My days consisted of wearing the same sweaty Lululemons from morning to night. I had considered safari rompers, but when working around gibbons, one must always be dressed in black as per the rules—not quite my Attenborough-in-the-’60s moment as fantasized. There was no space for style when cleaning primate faeces and preparing gibbon meals, drilling and building enclosures from scratch, only to be greeted with freezing-cold showers every night before winding down on my broken bed. 

You can imagine why I was not amused that at this very moment—this was how I was being thanked by Chantiq? Yet, my rational human mind knew that I couldn’t be mad at her. I was shaken undoubtedly, but how could I be angry at a wild animal who was here at the collective failures of human beings?

Animal behaviour

At a glance, the gibbons at GReP have either been abandoned or surrendered by illegal and irresponsible pet owners, rescued from poachers or from being turned into a meal by indigenous tribes, among other things. But as you read through each case that has been documented, it brings to light gruesome details that, while difficult to stomach, needs to be understood in order to get each and every one of them on their separate path to recovery. 

Dexter, during his rescue from a house in KL. Photograph: Jacob Emerson/@jjemerson_wildlife

On one page, one baby had sustained serious injuries from falling and being crushed under the weight of her dead mother after being shot by poachers.

Another was kept in a small, dirty cage next to her natural predators. 

A third was fed two pieces of kangkung a day.

The last story was shared verbally: A gibbon was made to perform sexual acts by a pet owner.

The list went on and on, all equally horrific. 

I was told that gibbons share 97% of human DNA, but found it interesting that while physically the rescues were much healthier today than when they first arrived years before, unlike their human counterparts, they were not able to overcome their deep-rooted traumas from being victims of the illegal pet trade. This would manifest in stereotypic behaviours such as rocking back and forth, or jumping and shaking their cages violently the minute humans approached, albeit at a much improved state thanks to the rehabilitation programme.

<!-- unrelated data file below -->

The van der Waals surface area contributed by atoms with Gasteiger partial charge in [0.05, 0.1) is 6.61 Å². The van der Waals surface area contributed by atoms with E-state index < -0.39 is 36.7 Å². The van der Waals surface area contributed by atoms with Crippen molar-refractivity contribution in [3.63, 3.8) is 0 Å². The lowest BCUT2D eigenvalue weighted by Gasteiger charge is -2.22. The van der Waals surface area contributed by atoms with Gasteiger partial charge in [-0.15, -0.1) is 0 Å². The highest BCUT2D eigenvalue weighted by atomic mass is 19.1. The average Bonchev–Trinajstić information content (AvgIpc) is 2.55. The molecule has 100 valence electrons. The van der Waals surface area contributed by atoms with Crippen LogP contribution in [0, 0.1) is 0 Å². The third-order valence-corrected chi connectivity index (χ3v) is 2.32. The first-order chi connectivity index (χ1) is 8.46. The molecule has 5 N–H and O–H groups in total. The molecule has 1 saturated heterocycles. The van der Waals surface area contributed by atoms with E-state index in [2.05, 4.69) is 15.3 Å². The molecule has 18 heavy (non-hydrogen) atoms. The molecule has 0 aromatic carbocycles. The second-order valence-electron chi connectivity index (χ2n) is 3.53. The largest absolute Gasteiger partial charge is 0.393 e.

An estimated 10 to 20 gibbons have to be killed in order for a single baby gibbon to be poached, and are openly sold via social media channels. Photograph: Gibbon Conservation Society

This was a result of a thriving illegal market of exotic pets in Malaysia, with demand growing rapidly through the use of various social media platforms. Pictures of adorable baby gibbons as pets posted by celebrities and the affluent are not uncommon, as owning what’s rare and difficult to attain is still seen as some sort of symbol of wealth and class. The demand continues to rise as these extremely cute babies crave affection and love, but eventually reach an age where their “wild-ness” kicks in. 

Gibbons are the only primates besides humans that sing—and despite how beautifully they do, these loud territorial songs would undoubtedly be a source of annoyance for any apartment or city dweller. They also develop canine teeth as adults that can puncture deep into human flesh if provoked, and their inability to brachiate could cause them to start lashing out. Now, all of a sudden, these wild creatures that were never meant to be domesticated in the first place, don’t seem so adorable anymore. 

With some of them eventually dying due to improper care, others are hard-released to fend for themselves in jungles. Having never lived independently before, they are most probably unable to fend for themselves. The worst case scenario? Put to sleep by “euthanasia packages” offered by illegal traders.

Is it any wonder why our gibbons are now on the International Union for Conservation of Nature’s (IUCN) list of endangered animals? An estimated 10 to 20 gibbons have to be killed in order for a single baby gibbon to be poached, so do the math. Malaysia, home to the smallest and largest gibbon species in the world from the Hylobates agilis to the Symphalangus syndactylus, could very soon be no more.

Ground zero

So why was I here? How did I end up here? In this jungle, in this job … in this life?

It was the perennial existential crisis of your 30s. As a career girl, I had prided myself on having an impressive résumé filled with names of all the cool brands that I had always wanted to work for as a teen … surely, 18-year-old Audra would be so proud to see where she ended up 18 years later? So, why was I feeling so empty?